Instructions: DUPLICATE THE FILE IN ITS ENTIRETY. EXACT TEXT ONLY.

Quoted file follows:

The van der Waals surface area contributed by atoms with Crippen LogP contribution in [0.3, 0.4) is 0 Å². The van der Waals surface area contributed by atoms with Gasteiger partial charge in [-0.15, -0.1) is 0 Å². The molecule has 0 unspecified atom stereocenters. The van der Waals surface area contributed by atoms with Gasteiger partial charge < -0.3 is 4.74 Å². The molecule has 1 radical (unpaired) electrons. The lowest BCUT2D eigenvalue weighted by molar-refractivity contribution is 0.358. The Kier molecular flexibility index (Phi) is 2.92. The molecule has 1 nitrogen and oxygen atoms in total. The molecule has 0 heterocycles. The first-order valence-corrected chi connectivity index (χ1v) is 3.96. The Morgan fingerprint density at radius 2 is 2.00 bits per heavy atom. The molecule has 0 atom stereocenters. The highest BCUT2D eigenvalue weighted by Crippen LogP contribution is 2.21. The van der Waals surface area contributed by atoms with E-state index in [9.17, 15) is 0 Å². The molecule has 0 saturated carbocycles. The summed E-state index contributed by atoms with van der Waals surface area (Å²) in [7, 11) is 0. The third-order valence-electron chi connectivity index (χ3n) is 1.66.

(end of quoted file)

The van der Waals surface area contributed by atoms with Crippen LogP contribution in [0.3, 0.4) is 0 Å². The van der Waals surface area contributed by atoms with Gasteiger partial charge in [-0.15, -0.1) is 0 Å². The molecule has 0 unspecified atom stereocenters. The van der Waals surface area contributed by atoms with Gasteiger partial charge < -0.3 is 4.74 Å². The molecule has 1 radical (unpaired) electrons. The lowest BCUT2D eigenvalue weighted by molar-refractivity contribution is 0.358. The Kier molecular flexibility index (Phi) is 2.92. The molecule has 1 nitrogen and oxygen atoms in total. The molecule has 0 heterocycles. The first-order valence-corrected chi connectivity index (χ1v) is 3.96. The Morgan fingerprint density at radius 2 is 2.00 bits per heavy atom. The molecule has 0 atom stereocenters. The highest BCUT2D eigenvalue weighted by Crippen LogP contribution is 2.21. The van der Waals surface area contributed by atoms with E-state index in [9.17, 15) is 0 Å². The molecule has 0 saturated carbocycles. The summed E-state index contributed by atoms with van der Waals surface area (Å²) in [7, 11) is 0. The third-order valence-electron chi connectivity index (χ3n) is 1.66.